The Line. 1.27.10

Here are some notes on this issue of The Shorthorn:

Best photo:

Andrew Buckley’s Page 2 wild art of the engineering student playing with a helicopter. The composition of this image is great, and it captures a slice of life on campus that you would have missed had The Shorthorn not given it to you. Also, love that this student is wearing aviators. Very cool moment.

Best teamwork:

Stephanie Goddard, Laura Sliva and Scott Snider’s trekking down to Special Collections in the library, combing through the Reveille yearbooks and hitting up The Shorthorn archives to seek out photos to go with the engineering package and for an online gallery. Your time and energy paid off – the photo gallery online is full of interesting images.

Runner up: The mix on the opinion page was good today. I enjoyed seeing a guest column on a relevant topic, as well as Brooke’s personal account of dealing with caffeine issues. The editorial needed a bit of work, but the intention to share resources was good. All are topics readers will eat up.

Best thing in today’s paper:

Johnathan Silver’s engineering package today could have included current faculty, staff and students and stopped at that. Instead, he tracked down the former college (and university) president, got historical information from other resources, talked to former students and employers, and even talked to the future students UTA hopes to see. The sourcing in this piece doesn’t reflect everyone he talked to, either. Wonderful job finding the people impacted – and impacting – other folks.

Things to work on:

–       Content dictates design, but today’s engineering package and the other story packages we had didn’t seem to follow that rule. Rather than play up the content we had and promote the heck out of our online resources, it appears we stuck to the routine. In the engineering package, we had historical photos galore but chose to showcase three, from recent memory. We didn’t make the best use of space, and the package begged for graphics (enrollment, maps of growth, etc.). Be sure you are exploring all angles of a story, even at the design stage. We’re all story tellers. Maps, info boxes, etc., are all part of that.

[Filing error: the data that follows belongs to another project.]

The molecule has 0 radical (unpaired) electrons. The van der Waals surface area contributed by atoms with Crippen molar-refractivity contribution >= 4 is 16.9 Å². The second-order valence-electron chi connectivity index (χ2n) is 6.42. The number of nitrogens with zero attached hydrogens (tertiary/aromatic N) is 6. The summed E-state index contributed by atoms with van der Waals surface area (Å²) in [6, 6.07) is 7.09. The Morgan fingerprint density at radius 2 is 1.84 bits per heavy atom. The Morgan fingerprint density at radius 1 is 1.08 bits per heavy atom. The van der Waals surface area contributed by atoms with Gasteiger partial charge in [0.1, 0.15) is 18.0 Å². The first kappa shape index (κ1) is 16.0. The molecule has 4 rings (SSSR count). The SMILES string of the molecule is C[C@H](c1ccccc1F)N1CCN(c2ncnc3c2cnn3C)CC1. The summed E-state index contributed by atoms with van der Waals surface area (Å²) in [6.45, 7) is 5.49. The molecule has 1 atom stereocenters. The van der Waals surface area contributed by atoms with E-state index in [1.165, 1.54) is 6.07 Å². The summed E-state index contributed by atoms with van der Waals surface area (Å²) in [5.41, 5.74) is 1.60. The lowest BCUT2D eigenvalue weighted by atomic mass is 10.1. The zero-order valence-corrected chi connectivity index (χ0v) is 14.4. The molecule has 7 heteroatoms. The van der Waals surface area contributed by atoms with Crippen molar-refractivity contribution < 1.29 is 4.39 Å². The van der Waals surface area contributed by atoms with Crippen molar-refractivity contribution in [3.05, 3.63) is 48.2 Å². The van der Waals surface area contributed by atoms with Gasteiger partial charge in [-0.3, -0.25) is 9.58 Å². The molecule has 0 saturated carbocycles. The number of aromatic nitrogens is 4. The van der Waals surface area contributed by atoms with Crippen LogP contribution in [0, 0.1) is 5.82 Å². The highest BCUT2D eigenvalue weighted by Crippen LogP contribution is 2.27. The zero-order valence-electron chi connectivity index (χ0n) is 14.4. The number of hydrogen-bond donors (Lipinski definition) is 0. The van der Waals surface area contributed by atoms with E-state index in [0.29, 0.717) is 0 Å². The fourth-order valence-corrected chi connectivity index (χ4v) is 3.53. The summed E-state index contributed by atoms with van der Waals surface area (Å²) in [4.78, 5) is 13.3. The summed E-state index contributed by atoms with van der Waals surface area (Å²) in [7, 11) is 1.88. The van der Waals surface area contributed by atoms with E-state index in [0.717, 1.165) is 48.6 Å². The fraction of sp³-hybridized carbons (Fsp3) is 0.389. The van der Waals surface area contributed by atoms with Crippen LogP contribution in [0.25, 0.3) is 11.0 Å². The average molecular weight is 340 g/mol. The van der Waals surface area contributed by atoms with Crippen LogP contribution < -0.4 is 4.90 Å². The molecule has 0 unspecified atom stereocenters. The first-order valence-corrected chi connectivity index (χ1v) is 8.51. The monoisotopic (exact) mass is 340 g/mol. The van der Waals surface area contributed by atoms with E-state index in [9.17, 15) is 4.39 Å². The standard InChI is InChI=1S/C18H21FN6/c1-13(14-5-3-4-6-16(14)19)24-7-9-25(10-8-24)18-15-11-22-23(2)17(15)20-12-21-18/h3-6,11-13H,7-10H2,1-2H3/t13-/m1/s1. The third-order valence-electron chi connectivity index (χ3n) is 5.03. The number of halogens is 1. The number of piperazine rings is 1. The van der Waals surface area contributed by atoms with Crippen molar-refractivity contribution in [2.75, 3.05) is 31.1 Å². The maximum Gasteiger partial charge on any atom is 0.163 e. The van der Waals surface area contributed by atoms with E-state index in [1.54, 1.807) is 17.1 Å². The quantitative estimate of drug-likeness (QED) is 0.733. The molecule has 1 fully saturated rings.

–       If you promote online work in print, make sure it’s there before you publish. If someone visits the site expecting to see a photo gallery with a story and doesn’t, that person isn’t coming back to check it out. Make this a routine, and don’t break it.

–       Good stories today. They reflected that we are out there. But, be sure we are getting stories FIRST, not just getting them in when we can. The College of Nursing story is a great example of something we knew about last week when Dewhurst came (it was in the press release). We had a strong reaction to the rap video posting on YouTube, but we knew enough about it the night before to get something short up on the web. Keep your ears open for news and report it when it happens. Let’s break some stories!

Corrections: We misspelled Nursing Dean Elizabeth Poster’s name in the summary deck on Page 1.

Also, the headline on the engineering promo should have been “Marking a milestone,” not “making a milestone.”


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